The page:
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2005-2006

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Sara Sviri

FELLOW
UCL
Sara Sviri holds the Catherine Lewis Lectureship in Medieval Studies at University College London.
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Shaul Shaked

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The Hebrew University of Jerusalem
Shaul is a professor in the Institute of Asian and African Studies at The Hebrew University of Jerusalem.
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Dan Levene

FELLOW
University of Southampton
Dan is a professor in the School of Humanities at Southampton University.
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David Jordan

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Independent Scholar
David is an independent scholar. His research interests are Greek religion and literature, Greek magical texts and their background.
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Alexander Fodor

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Eötvös Loránd University
Alexander is a professor in the Department of Arabic Studies at Eötvös Loránd University, Budapest.
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Tzvi Abusch

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Brandeis University
Tzvi is a professor in the Department of Near Eastern and Judaic Studies at Brandeis University.

Occult Powers and Officiants in Non-official Cults within Near Eastern Cultures

[RG #104] Occult Powers and Officiants in Non-official Cults within Near Eastern Cultures

March 1 - August 31, 2006
Organizers:

Gideon Bohak (Tel Aviv University)
Yuval Harari (Ben-Gurion University of the Negev)
Shaul Shaked (The Hebrew University of Jerusalem)

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Magic is a notoriously ambiguous term to define and set apart, but magical texts seem to display a remarkable degree of similarlity in different cultures, languages and historical periods. If the study of Babylonian, Greek, Jewish and Muslim magical texts raises many recurrent problems, the solutions offered in one discipline can often prove worthwhile in other disciplines as well. By focusing on cultures that are geographically related, and between which there existed some channels of cross-cultural transmission, we can trace not only phenomenological similaries, but also geographical and historical continuities and transformations over long periods of time.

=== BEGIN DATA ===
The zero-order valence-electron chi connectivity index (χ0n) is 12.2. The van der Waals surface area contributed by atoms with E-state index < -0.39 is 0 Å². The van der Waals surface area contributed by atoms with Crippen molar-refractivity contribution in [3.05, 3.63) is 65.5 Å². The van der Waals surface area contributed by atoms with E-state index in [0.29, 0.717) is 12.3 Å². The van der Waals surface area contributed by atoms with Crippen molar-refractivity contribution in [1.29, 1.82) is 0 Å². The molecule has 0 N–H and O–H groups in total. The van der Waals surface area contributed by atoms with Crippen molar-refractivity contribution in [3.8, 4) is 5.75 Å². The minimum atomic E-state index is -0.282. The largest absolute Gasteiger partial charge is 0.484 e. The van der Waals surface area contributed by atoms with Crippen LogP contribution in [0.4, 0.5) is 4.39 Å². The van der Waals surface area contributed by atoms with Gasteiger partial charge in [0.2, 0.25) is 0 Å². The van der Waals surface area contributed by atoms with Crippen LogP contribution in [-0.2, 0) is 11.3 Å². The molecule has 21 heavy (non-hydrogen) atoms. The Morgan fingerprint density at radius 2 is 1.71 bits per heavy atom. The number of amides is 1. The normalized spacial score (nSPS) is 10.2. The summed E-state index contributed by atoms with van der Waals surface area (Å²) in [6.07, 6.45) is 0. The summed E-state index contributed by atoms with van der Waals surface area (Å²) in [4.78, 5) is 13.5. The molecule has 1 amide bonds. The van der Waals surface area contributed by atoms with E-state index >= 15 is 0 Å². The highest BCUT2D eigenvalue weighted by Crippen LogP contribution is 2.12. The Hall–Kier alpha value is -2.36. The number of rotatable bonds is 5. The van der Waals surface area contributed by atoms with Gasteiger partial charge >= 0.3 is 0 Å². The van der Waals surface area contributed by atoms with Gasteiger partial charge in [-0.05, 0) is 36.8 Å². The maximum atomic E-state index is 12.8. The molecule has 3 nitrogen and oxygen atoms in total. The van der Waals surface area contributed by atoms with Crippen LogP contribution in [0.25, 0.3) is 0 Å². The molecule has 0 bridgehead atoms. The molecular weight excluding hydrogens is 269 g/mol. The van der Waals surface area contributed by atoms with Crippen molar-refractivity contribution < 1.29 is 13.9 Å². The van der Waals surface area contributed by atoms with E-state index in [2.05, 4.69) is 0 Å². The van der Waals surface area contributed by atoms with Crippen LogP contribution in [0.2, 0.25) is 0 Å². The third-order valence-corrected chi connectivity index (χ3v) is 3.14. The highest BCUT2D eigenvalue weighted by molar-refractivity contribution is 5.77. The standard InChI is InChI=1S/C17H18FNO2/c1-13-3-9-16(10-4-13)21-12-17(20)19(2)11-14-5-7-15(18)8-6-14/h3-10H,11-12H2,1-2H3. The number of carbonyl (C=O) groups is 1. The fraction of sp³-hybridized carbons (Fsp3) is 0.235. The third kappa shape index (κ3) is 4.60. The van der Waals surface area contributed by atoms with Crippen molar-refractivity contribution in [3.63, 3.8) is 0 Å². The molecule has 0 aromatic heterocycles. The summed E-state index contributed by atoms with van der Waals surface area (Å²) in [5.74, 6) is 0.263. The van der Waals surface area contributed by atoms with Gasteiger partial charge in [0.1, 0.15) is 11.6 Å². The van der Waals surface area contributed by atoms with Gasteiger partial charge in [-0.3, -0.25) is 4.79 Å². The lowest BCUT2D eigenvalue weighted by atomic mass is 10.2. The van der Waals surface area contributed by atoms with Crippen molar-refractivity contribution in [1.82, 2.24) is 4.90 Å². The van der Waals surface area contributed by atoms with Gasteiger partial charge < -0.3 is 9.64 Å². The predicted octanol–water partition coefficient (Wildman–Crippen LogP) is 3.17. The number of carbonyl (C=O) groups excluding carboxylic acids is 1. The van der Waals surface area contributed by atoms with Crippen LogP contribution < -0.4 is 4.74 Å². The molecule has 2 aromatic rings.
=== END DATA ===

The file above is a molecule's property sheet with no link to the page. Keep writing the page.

One thing shared by all the cultures covered by members of our group is the assumption that there are many occult powers out there (be they demonds, angels, gods, natural forces etc.)|, and that some men and women are better equipped than others to approach these forces and use them for their own aims. Moreover, members of all these cultures took it for granted that there is a body of knowledge (of special rituals, powerful incantations and so on) that can be mastered by competent individuals and that enable them to use these occult forces more effectively. This body of knowledge, and the social tensions involved in using it, are the main focus of all the group's members and the basis of our comparative efforts.

 

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Amy Shuman

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Ohio State University
Amy is a professor in the English Department of Ohio State University. Her research interests are folklore studies.
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Ilana Pardes

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The Hebrew University of Jerusalem
Ilana is a professor in the Department of Comparative Literature at The Hebrew University of Jerusalem.
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Ronit Matalon

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Haifa University
Ronit is a professor in the Department of Hebrew and Comparative Literature at Haifa University. Her research interests are women in literature.
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Carola Hilfrich

FELLOW
The Hebrew University of Jerusalem
Carola is a professor in the Department of General and Comparative Literature at The Hebrew University of Jerusalem.
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Galit Hasan-Rokem

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The Hebrew University of Jerusalem
Galit is a professor in the Department of Hebrew Literature at The Hebrew University of Jerusalem.
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Christoph Markschies

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Humboldt University of Berlin
Christoph is a professor in the Department of Theology at Humboldt University of Berlin.
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Arkady Kovelman

FELLOW
Moscow State University
Arkady is a professor in the Center for Jewish Studies at Moscow State University. His research interests are Hellenistic and Jewish culture.
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Alon Confino

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University of Virginia
Alon is a professor in the Department of History at the University of Virginia.